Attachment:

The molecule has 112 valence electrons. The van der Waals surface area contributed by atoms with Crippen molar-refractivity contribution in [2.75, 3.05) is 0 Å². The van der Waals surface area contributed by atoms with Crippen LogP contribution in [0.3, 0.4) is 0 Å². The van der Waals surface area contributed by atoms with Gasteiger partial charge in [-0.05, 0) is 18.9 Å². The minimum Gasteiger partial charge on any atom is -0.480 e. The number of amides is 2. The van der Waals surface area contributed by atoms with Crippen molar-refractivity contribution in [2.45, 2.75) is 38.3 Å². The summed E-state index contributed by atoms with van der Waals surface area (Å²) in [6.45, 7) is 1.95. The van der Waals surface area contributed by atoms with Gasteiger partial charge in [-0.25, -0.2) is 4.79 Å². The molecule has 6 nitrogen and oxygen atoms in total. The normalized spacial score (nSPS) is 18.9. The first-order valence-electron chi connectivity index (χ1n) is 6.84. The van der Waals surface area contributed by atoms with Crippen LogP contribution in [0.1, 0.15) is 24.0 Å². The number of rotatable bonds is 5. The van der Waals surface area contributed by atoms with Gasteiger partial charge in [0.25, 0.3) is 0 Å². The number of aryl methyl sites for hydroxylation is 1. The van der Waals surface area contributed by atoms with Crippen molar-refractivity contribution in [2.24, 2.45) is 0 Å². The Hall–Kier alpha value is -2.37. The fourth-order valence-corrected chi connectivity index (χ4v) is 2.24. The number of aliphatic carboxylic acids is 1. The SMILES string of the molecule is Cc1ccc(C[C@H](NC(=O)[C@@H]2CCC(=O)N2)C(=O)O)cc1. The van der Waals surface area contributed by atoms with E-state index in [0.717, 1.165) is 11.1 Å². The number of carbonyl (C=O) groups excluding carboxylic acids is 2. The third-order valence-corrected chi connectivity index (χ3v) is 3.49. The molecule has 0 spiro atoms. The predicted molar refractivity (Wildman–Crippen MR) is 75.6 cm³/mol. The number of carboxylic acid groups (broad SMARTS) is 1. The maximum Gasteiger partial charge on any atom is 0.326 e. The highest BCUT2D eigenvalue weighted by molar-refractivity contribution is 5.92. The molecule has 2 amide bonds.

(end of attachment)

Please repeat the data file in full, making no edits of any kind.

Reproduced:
The molecule has 112 valence electrons. The van der Waals surface area contributed by atoms with Crippen molar-refractivity contribution in [2.75, 3.05) is 0 Å². The van der Waals surface area contributed by atoms with Crippen LogP contribution in [0.3, 0.4) is 0 Å². The van der Waals surface area contributed by atoms with Gasteiger partial charge in [-0.05, 0) is 18.9 Å². The minimum Gasteiger partial charge on any atom is -0.480 e. The number of amides is 2. The van der Waals surface area contributed by atoms with Crippen molar-refractivity contribution in [2.45, 2.75) is 38.3 Å². The summed E-state index contributed by atoms with van der Waals surface area (Å²) in [6.45, 7) is 1.95. The van der Waals surface area contributed by atoms with Gasteiger partial charge in [-0.25, -0.2) is 4.79 Å². The molecule has 6 nitrogen and oxygen atoms in total. The normalized spacial score (nSPS) is 18.9. The first-order valence-electron chi connectivity index (χ1n) is 6.84. The van der Waals surface area contributed by atoms with Crippen LogP contribution in [0.1, 0.15) is 24.0 Å². The number of rotatable bonds is 5. The van der Waals surface area contributed by atoms with Gasteiger partial charge in [0.25, 0.3) is 0 Å². The number of aryl methyl sites for hydroxylation is 1. The van der Waals surface area contributed by atoms with Crippen molar-refractivity contribution in [2.24, 2.45) is 0 Å². The Hall–Kier alpha value is -2.37. The fourth-order valence-corrected chi connectivity index (χ4v) is 2.24. The number of aliphatic carboxylic acids is 1. The SMILES string of the molecule is Cc1ccc(C[C@H](NC(=O)[C@@H]2CCC(=O)N2)C(=O)O)cc1. The van der Waals surface area contributed by atoms with E-state index in [0.717, 1.165) is 11.1 Å². The number of carbonyl (C=O) groups excluding carboxylic acids is 2. The third-order valence-corrected chi connectivity index (χ3v) is 3.49. The molecule has 0 spiro atoms. The predicted molar refractivity (Wildman–Crippen MR) is 75.6 cm³/mol. The number of carboxylic acid groups (broad SMARTS) is 1. The maximum Gasteiger partial charge on any atom is 0.326 e. The highest BCUT2D eigenvalue weighted by molar-refractivity contribution is 5.92. The molecule has 2 amide bonds.